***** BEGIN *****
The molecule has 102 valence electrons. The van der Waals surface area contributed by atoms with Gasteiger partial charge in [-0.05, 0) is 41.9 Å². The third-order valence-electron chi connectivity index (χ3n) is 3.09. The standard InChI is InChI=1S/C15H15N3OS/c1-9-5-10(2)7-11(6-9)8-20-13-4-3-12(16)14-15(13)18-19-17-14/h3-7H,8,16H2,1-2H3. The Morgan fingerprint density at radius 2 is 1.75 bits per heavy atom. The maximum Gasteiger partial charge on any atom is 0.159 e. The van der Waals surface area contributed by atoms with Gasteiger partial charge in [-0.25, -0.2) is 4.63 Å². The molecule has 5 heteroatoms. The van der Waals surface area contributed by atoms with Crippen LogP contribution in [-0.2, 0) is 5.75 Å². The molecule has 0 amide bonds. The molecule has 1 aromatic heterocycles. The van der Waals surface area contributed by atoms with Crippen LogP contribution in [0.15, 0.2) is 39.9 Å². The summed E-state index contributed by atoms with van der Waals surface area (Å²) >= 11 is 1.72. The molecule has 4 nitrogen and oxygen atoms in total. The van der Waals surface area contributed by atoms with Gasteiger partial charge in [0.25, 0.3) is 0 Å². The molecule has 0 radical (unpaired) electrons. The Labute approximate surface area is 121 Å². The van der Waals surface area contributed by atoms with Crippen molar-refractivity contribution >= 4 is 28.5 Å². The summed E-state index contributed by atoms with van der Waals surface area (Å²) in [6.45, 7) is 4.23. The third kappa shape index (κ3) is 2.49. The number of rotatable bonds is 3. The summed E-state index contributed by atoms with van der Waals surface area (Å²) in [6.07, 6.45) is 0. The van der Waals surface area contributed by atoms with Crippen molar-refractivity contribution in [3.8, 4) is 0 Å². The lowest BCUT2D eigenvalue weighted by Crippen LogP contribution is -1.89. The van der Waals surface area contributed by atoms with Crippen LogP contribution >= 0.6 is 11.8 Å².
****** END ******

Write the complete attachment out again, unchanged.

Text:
The molecule has 102 valence electrons. The van der Waals surface area contributed by atoms with Gasteiger partial charge in [-0.05, 0) is 41.9 Å². The third-order valence-electron chi connectivity index (χ3n) is 3.09. The standard InChI is InChI=1S/C15H15N3OS/c1-9-5-10(2)7-11(6-9)8-20-13-4-3-12(16)14-15(13)18-19-17-14/h3-7H,8,16H2,1-2H3. The Morgan fingerprint density at radius 2 is 1.75 bits per heavy atom. The maximum Gasteiger partial charge on any atom is 0.159 e. The van der Waals surface area contributed by atoms with Gasteiger partial charge in [-0.25, -0.2) is 4.63 Å². The molecule has 5 heteroatoms. The van der Waals surface area contributed by atoms with Crippen LogP contribution in [-0.2, 0) is 5.75 Å². The molecule has 0 amide bonds. The molecule has 1 aromatic heterocycles. The van der Waals surface area contributed by atoms with Crippen LogP contribution in [0.15, 0.2) is 39.9 Å². The summed E-state index contributed by atoms with van der Waals surface area (Å²) >= 11 is 1.72. The molecule has 4 nitrogen and oxygen atoms in total. The van der Waals surface area contributed by atoms with Gasteiger partial charge in [0.25, 0.3) is 0 Å². The molecule has 0 radical (unpaired) electrons. The Labute approximate surface area is 121 Å². The van der Waals surface area contributed by atoms with Crippen molar-refractivity contribution >= 4 is 28.5 Å². The summed E-state index contributed by atoms with van der Waals surface area (Å²) in [6.45, 7) is 4.23. The third kappa shape index (κ3) is 2.49. The number of rotatable bonds is 3. The summed E-state index contributed by atoms with van der Waals surface area (Å²) in [6.07, 6.45) is 0. The van der Waals surface area contributed by atoms with Crippen molar-refractivity contribution in [3.8, 4) is 0 Å². The lowest BCUT2D eigenvalue weighted by Crippen LogP contribution is -1.89. The van der Waals surface area contributed by atoms with Crippen LogP contribution >= 0.6 is 11.8 Å².